Russia’s push to mine arctic metals is fueled by nuclear power
When news first broke a few years ago that the Russian state nuclear power company was working on a floating nuclear power plant, some took it as a joke. Others scoffed at it as the worst idea ever.
But it turns out it wasn’t such a far-fetched idea after all. Akademik Lomonosov started operating in 2019. It looks like what it was meant to be: a reliable source of power in a region so harsh that building any other kind of power system would be a challenge.
Akademik Lomonosov is located next to the town of Pevek in Chukotka. Chukotka is an autonomous region located in the northern part of the Russian Far East.
It also happens to be full of gold, copper, and lithium, among other metals.
The Financial Times wrote earlier this week, how Russia fueled its Arctic ambitions with nuclear power. And the ambition is to take full advantage of the opening up of the northern sea route thanks to climate change but also of its metal and mineral wealth.
Take copper, for example. The demand for copper is expected to soar in the coming years if the energy transition continues at the current pace. Metal is the default choice for electrical wiring due to its exceptional conductivity and is also used in significant amounts in the generation, transmission and distribution of electricity, including from wind turbines and solar installations.
It is also used extensively in electric vehicles – while the average internal combustion engine contains around 20 kilograms of copper, the average electric car contains up to four times it. No wonder then that the demand for copper from the electric vehicle industry alone – in charge of electric vehicles only, according to BloombergNEF– is expected to grow by 1000% between 2020 and 2030.
It may well be that, while everyone is too busy watching natural gas prices in Europe and wondering what Moscow will do next, Moscow is actually focusing on metals and minerals – some of which, of course. elsewhere, were called the oil of tomorrow.
According to the FT article, Chukotka is rich in lithium reserves. It is difficult to determine how rich the wealth is, but it could be enough to be worth developing. Russia also has lithium deposits in Eastern Siberia and Yakutia, also in the Far East, and plans to become the source of 3.5% of the world’s lithium by 2025.
The arctic appears to be the modern version of the treasure cave of Ali Baba and the Forty Thieves. There is everything in the Arctic in terms of natural resources, but the harsh climate and the lack of even basic infrastructure in most of these regions have hampered the development of these resources. Nor have they been much needed in a fossil fuel economy.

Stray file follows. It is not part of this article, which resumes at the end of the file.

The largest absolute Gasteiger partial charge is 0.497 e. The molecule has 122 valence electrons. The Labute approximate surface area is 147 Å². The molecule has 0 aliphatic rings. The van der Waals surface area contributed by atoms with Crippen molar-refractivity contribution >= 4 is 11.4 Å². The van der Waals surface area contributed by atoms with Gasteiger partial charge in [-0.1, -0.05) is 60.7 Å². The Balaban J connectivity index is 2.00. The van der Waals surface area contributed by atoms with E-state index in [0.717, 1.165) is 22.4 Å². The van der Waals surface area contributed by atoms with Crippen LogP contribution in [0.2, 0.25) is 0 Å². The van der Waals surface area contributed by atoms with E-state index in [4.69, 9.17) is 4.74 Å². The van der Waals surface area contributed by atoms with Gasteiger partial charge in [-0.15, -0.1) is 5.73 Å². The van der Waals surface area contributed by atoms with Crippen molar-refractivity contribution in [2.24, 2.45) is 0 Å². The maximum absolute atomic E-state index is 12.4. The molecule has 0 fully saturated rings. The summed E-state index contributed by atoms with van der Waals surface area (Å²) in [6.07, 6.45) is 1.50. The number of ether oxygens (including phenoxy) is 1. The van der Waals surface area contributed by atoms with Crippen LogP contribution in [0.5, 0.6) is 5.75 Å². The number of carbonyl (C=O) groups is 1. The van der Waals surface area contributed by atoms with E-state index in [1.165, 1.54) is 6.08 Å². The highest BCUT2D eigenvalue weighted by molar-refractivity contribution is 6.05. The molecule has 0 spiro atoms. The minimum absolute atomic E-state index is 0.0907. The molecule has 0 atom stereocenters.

However, with the expected surge in demand for most base metals and certain minerals deemed critical for the energy transition such as cobalt for example, or the group collectively called rare earths, there seems to be a strong motivation, at least in Russia, which has most of the Arctic, to forge ahead with the development of resources in the inhospitable Nordic region.
Rosatom, the company behind Akademik Lomonosov, plans to build five other floating nuclear power plants, all intended to supply mining projects. The nuclear option was preferred by the Kremlin to Novatek’s idea of floating gas-fired power plants. The five floating power plants will cost $ 2.2 billion.
Floating power plants are the first step on the road to the development of Russia’s metallic and mineral wealth in the Arctic. Without electricity, the task of building roads and other vital infrastructure for a mining project is much more difficult. With electricity, the first big problem is solved.
“Russia should expand across the Arctic, because that’s where it has its main mineral resources,” President Vladimir Putin said in 2017 and has since ensured progress is being made.
“The world economy is aiming for a gradual transition to low-carbon energy, and this is already a new reality,” Russian Prime Minister Mikhail Mishoustine said earlier this year. “We must prepare for a gradual reduction in the use of traditional fuels: oil, gas, coal. [It is necessary] to improve energy efficiency, develop alternative energies, build appropriate infrastructure, ”Mishustin also said.
Russia, in other words, is starting to prepare for a post-fossil world, or at least a world that needs less of the hydrocarbons that have fueled it for nearly 200 years now. This world will replace hydrocarbons with metals and minerals. Fortunately for Russia, it has a lot of hydrocarbons, metals and minerals. Unfortunately for those who do not have a lot of metal and mineral resources, they could again find themselves dependent on imports from the country which now holds their gas supply.
By Irina Slav for Oil Octobers
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